Other posts you might like

How I finally let go of dietary rules and let myself eat more food

One of the hardest things for me in my recovery from disordered eating and Hypothalamic Amenorrhea was finally being able to let go of control around food. I went from restricting the amount of calories I ate and recording every bite in a calorie tracking app to various phases of restrictive diets including dairy-free, gluten-free, paleo and finally all varieties of veganism. Whole foods, high-carb, low-fat, raw foods you name it, I tried it. I was addicted to manipulating my diet in some way or another but now, 3 years later I can honestly say that I eat whatever I like and however much I like. And the ability to not overthink food and trust in my bodies’ signals is one of the most beautiful things about being recovered.

Now as a nutritionist and health coach, I support women through this process of escaping dietary prison to find food freedom, true health and a regular menstrual cycle. With so much information available online and in books, I find that most women know exactly what they need to do but the problem is actually doing it. What seems so simple (eating more food and resting) becomes extremely difficult when we factor in all of the emotional ties and conditioned beliefs around food and body image. We have been brainwashed to believe that we aren’t good enough if we don’t look a certain way and that certain foods are bad for us or even toxic. I found this to be especially prevalent in the raw vegan community where everything is considered toxic, even cooked food.

When I first realised how important it was for me to recover my menstrual cycle and the damage I could have caused to my body through 8 years of Hypothalamic Amenorrhea, the first hurdle I had to jump was allowing myself to eat more food. I was so used to dieting and living life with this restrictive mindset that to suddenly jump to eating 2500 calories a day (the minimum recommended for recovery) seemed nearly impossible. One thing that terrified me was this idea of losing control. During this time of restrictive eating, I experienced a lot of binge eating episodes where I would accidently eat more than I intended to or something “unhealthy” and this would trigger a huge overeating spree where I would eat everything in sight. I felt like I had to control every bite or my appetite would over take me.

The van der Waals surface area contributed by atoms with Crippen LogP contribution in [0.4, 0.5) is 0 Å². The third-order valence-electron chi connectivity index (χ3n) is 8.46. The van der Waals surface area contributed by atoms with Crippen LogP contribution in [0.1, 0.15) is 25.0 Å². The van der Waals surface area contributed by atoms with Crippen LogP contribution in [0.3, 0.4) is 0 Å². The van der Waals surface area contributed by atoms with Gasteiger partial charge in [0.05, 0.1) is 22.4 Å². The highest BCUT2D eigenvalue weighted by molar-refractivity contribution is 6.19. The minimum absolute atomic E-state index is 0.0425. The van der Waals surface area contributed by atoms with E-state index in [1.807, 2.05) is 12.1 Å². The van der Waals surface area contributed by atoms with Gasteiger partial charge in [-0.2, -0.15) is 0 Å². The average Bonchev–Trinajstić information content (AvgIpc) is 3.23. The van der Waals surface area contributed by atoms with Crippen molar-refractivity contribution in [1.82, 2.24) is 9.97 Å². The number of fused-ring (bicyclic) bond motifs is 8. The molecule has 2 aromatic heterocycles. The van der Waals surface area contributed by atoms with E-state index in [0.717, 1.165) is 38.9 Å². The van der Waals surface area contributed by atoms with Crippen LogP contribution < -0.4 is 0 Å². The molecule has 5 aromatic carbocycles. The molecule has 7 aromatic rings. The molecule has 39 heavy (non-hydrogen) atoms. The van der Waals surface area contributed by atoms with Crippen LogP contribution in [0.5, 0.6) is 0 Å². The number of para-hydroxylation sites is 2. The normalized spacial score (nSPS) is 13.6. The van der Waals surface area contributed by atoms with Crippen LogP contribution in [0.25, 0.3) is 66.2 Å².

However, at some point I realised that the more I tried to restrict my food, the stronger the urge to binge became. When I purposely ate less food after a big binge episode, it would only make it more likely to happen again a few days later. Over a period of a few months, I started to entertain the idea that maybe if I just ate more food on a regular basis, the binge eating would stop. I think I even did a calculation of the average number of calories I ate in a week , taking into account days of restriction and binges (see the graph below for a visual!) and I realised that actually I would probably be much happier and my body would be more stable if I just ate that amount consistently each day. I also finally accepted this idea that food is fuel and that our bodies need a certain amount of energy each day just to function and keep all our systems going, even if we are completely sedentary.

And it worked, this was the first step towards letting go of control. That said, I still had a long way to go! Even though I was eating more food and feeling healthier, I was still consciously controlling the amount I ate and the idea of stopping tracking my food or increasing my calorie intake made me extremely anxious. I still avoided certain foods that I believed were unhealthy like bread, dairy and processed foods. Then a funny thing happened. I discovered the idea of a vegan diet, first through watching documentaries about the environmental impact of animal agriculture and then through the world of Vegan YouTube which was booming at that time. Back in 2015, everyone in this community was promoting the idea that you can “eat as much as you want, as long as it is plant-based” and stay slim and healthy. I was so desperate to be free of this restrictive mindset, but I still was so attached to maintaining a low body weight that I fell straight for it.

This led to a weird couple of years where on one hand I felt extremely free and I allowed myself to eat more food than I ever had, without tracking. However this control that I had around food hadn’t disappeared, it had only shifted to another form. I no longer checked the calories for every food I ate, but I would rarely eat anything that wasn’t vegan or a whole-food e.g. fruit, vegetables, starches, nuts and seeds. I did get my period back during this time because I was finally providing my body with enough fuel, but I still suffered with signs of hormonal imbalance and other chronic health issues like insomnia and fatigue. Because I had allowed myself to be brainwashed by the idea that a vegan diet cures everything I thought that I needed to be more strict with my diet if I wanted to heal. Actually it was an illusion of freedom and abundance that took me a while to identify and break free from.